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Yet always wishing to retreat:
O, could I see my country-seat!
There, leaning near a gentle brook,
Sleep, or peruse some ancient book,
And there in sweet oblivion drown
Those cares that haunt the court and town.
O charming noon! and nights divine!
Or when I sup, or when I dine,
My friends above, my folks below,
Chatting and laughing all-a-row,
The beans and bacon set before them,
The grace-cup served with all decorum ;
Each willing to be pleased, and please,
And e'en the very dogs at ease!
Here no man prates of idle things,
How this or that Italian sings,
A neighbour's madness, or his spouse's,
Or what's in either of the houses;
But something much more our concern,
And quite a scandal not to learn ;
Which is the happier or the wiser,
A man of merit, or a miser ?
Whether we ought to choose our friends
For their own worth or our own ends?
What good, or better, we may call,
And what the very best of all?
Our friend Dan Prior told (you know)
A tale extremely à-propos:
Name a town life, and in a trice
He had a story of two mice.
Once on a time (so runs the fable)
A country mouse, right hospitable,
Received a town mouse at his board,
Just as a farmer might a lord.
A frugal mouse, upon the whole,
Yet loved his friend, and had a soul;
Knew what was handsome, and would do't,
On just occasion, coûte qui coûte.
He brought him bacon, (nothing lean)
Pudding that might have pleased a dean;
Cheese, such as men in Suffolk make,
But wish'd it Stilton for his sake:
Yet, to his guest though no way sparing,
He ate himself the rind and paring,
Our courtier scarce could touch a bit,
But show'd his breeding and his wit;
He did his best to seem to eat,
And cry'd, 'I vow you're mighty neat;
But, lord, my friend, this savage scene!
For God's sake, come and live with men :
Consider, mice, like men, must die,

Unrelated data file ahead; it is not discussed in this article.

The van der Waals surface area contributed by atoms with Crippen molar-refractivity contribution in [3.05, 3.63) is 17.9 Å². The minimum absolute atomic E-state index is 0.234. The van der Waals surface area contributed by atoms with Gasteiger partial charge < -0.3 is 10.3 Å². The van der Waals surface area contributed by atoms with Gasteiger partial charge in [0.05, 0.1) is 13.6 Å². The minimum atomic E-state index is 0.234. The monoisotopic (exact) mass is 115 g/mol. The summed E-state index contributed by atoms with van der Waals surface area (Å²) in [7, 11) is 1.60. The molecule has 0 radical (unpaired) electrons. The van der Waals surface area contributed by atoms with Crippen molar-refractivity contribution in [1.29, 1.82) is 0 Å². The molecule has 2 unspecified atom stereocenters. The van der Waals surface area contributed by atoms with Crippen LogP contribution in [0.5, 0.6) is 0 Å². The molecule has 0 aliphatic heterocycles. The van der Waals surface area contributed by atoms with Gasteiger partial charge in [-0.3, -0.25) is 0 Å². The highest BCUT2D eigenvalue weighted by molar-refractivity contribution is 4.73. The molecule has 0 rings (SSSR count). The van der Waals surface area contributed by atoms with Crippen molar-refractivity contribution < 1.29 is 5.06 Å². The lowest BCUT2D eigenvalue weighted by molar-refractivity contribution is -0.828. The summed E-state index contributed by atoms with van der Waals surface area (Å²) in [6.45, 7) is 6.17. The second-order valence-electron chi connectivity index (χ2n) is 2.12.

Both small and great, both you and I;
Then spend your life in joy and sport
(This doctrine, friend, I learn'd at court).'
The veriest hermit in the nation
May yield, God knows, to strong temptation.
Away they came, through thick and thin,
To a tall house near Lincoln's Inn
(Twas on the night of a debate,
When all their lordships had sat late).
Behold the place, where if a poet
Shined in description he might show it;
Tell how the moon-beam trembling falls,
And tips with silver all the walls;
Palladian walls, Venetian doors,
Grotesco roofs, and stucco floors:
But let it (in a word) be said,
The moon was up, and men a-bed,
The napkins white, the carpet red:
The guests withdrawn, had left the treat,
And down the mice sat tête à tête.
Our courtier walks from dish to dish,
Tastes for his friend of fowl and fish;
Tells all their names, lays down the law,
"Que ça est bon! Ah, goutez ça!
That jelly's rich, this Malmsey healing,
Pray, dip your whiskers and your tail in.'
Was ever such a happy swain!
He stuffs and swills, and stuffs again.
'I'm quite ashamed-'tis mighty rude
To eat so much-but all's so good-
I have a thousand thanks to give-
My lord alone knows how to live.'
No sooner said, but from the hall
Rush chaplain, butler, dogs, and all:
'A rat, a rat! clap to the door'—
The cat comes bouncing on the floor.
O for the art of Homer's mice,
Or gods to save them in a trice!
(It was by Providence they think,